Radio Advertising

Fire Sale or slow burner?

When people ask me ‘What length is the perfect radio ad?’, I often ask them to imagine that a colleague suddenly crashes through their office door screaming ‘FIRE!!!! Get out!!!!!'

If this message screamed into your face was a radio commercial, would it require an explanatory paragraph about the causes of the fire, and lessons to be learned? Would it sound more effective sung or accompanied by an ‘upbeat groove’? Would you respond better to the inferno warning if it were delivered by two people – acting out a hilarious scene, supposedly set in a pub? 

No, and I suspect that even the worst kind of media charlatan might admit you could get this rather important message into a 10 sec slot. Twice. 

The same sort of thing goes for radio ads you might want to run. 

If you’ve got a limited stock of fish, or sofas, or trombones, or anything heavily discounted for a short period of time - and for a genuine reason (like a store closure, or bankruptcy) – you don’t need to be on the radio for long, saying more than you absolutely have to.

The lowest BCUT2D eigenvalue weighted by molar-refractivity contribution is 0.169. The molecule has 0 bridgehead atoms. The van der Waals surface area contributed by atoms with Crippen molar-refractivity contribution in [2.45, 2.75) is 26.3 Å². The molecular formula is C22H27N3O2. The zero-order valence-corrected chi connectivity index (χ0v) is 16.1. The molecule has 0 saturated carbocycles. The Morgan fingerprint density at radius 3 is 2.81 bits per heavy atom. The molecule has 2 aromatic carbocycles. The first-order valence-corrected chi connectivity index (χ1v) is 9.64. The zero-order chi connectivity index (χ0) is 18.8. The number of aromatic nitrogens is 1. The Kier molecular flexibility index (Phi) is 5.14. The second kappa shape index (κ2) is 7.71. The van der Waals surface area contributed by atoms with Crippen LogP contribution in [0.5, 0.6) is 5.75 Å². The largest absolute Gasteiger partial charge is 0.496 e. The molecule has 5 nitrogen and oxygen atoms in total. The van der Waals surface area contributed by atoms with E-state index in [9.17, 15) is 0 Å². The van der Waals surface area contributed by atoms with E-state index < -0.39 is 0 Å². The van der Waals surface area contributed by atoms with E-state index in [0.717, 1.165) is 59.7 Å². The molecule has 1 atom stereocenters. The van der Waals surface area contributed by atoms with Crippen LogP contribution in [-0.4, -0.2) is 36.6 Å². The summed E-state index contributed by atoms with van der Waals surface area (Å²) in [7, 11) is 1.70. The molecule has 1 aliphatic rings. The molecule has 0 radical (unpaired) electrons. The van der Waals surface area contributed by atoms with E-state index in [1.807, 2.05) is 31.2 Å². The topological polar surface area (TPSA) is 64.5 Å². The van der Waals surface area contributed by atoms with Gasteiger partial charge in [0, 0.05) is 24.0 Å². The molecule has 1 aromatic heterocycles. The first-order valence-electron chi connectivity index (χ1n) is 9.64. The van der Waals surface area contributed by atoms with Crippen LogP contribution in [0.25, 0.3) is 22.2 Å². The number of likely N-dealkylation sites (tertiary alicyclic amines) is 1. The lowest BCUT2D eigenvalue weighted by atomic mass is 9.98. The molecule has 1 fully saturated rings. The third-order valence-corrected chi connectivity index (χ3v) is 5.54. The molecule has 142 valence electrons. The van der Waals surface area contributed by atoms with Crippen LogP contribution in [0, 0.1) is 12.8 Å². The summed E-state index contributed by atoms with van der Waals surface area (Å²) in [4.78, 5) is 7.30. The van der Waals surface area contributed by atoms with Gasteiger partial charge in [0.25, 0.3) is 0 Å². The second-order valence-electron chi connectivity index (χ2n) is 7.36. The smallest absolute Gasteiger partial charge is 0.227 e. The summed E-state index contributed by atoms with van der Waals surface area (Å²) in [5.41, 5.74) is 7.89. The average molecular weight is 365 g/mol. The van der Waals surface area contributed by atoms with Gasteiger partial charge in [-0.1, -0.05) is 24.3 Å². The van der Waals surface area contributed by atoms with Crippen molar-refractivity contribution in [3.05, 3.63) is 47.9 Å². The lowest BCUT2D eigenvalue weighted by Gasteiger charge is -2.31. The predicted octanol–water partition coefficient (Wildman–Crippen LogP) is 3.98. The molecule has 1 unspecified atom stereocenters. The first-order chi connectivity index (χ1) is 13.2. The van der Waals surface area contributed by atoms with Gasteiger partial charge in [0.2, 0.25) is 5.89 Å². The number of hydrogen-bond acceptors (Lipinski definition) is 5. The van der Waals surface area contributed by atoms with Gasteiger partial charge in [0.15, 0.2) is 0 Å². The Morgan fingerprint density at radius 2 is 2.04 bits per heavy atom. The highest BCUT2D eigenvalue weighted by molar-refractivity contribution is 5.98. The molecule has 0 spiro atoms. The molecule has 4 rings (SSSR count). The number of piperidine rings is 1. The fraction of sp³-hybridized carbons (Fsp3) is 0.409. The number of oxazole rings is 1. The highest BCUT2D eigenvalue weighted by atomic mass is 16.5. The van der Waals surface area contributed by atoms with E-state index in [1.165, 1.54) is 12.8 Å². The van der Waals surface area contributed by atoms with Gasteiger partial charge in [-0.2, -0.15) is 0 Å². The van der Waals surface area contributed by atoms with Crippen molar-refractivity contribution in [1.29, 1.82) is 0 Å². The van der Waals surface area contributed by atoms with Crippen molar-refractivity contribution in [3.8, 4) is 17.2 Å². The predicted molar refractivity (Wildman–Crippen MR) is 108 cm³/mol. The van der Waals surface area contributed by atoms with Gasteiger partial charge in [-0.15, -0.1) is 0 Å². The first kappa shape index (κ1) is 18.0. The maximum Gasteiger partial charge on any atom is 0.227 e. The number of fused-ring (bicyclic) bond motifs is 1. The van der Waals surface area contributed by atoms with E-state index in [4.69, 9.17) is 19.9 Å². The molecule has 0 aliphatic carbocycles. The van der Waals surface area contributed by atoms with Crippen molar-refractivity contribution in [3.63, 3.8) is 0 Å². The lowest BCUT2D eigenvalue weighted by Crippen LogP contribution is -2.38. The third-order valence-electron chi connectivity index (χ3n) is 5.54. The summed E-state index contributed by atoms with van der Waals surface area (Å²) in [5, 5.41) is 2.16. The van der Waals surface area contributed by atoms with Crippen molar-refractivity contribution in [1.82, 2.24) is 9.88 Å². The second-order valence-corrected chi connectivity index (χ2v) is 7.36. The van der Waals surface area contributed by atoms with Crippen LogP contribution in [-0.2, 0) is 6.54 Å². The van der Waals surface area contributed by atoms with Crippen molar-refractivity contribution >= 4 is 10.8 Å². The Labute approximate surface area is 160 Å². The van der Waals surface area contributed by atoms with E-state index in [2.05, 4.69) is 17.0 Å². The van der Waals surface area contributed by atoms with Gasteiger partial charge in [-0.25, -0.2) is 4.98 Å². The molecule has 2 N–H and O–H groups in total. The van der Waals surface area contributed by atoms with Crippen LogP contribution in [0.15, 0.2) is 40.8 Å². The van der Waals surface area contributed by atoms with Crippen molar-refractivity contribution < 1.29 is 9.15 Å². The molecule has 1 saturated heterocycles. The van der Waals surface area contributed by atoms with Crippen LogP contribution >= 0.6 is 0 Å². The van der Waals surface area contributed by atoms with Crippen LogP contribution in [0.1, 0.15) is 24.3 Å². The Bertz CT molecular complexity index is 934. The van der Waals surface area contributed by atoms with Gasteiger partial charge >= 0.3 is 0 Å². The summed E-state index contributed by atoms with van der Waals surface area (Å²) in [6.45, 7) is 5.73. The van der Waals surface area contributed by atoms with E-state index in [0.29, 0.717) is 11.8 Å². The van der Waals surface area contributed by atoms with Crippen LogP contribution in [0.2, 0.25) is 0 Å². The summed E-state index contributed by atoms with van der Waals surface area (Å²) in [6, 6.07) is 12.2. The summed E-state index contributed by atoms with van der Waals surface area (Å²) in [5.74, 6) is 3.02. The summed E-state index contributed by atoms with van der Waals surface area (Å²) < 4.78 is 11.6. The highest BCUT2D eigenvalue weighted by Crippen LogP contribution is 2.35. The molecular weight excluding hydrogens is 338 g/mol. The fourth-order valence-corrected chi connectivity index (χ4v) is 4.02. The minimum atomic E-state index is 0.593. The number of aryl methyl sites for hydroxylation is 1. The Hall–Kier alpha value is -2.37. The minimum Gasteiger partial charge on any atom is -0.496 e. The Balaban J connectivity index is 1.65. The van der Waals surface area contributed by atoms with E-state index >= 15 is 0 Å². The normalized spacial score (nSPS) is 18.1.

But, if you’re trying to raise general awareness of your products and services, and educate the public about your core brand values, and persuade them to make a once-in-a-decade purchase from you based on them overcoming their prejudices and previous purchasing habits – it’s not going to happen in a week of cheap radio advertising. Or a month. Or even three months. 

Radio is, as they say, a Frequency Medium. If you want to make a radio ad succeed, it’s got to reach the right number of people the right number of times. (That’s once if your office is burning down, or several hundred times if you’re being asked to change your bank. Most businesses sit somewhere in between) 

To make sure you’ve successfully married the right message with the right media schedule, and have given a brief that could even make that possible - talk to the people whose success literally stands or falls on whether or not you make the right choices. Get Carter Productions. 

How many times must we tell you? It pays to use a specialist. 

Paul Carter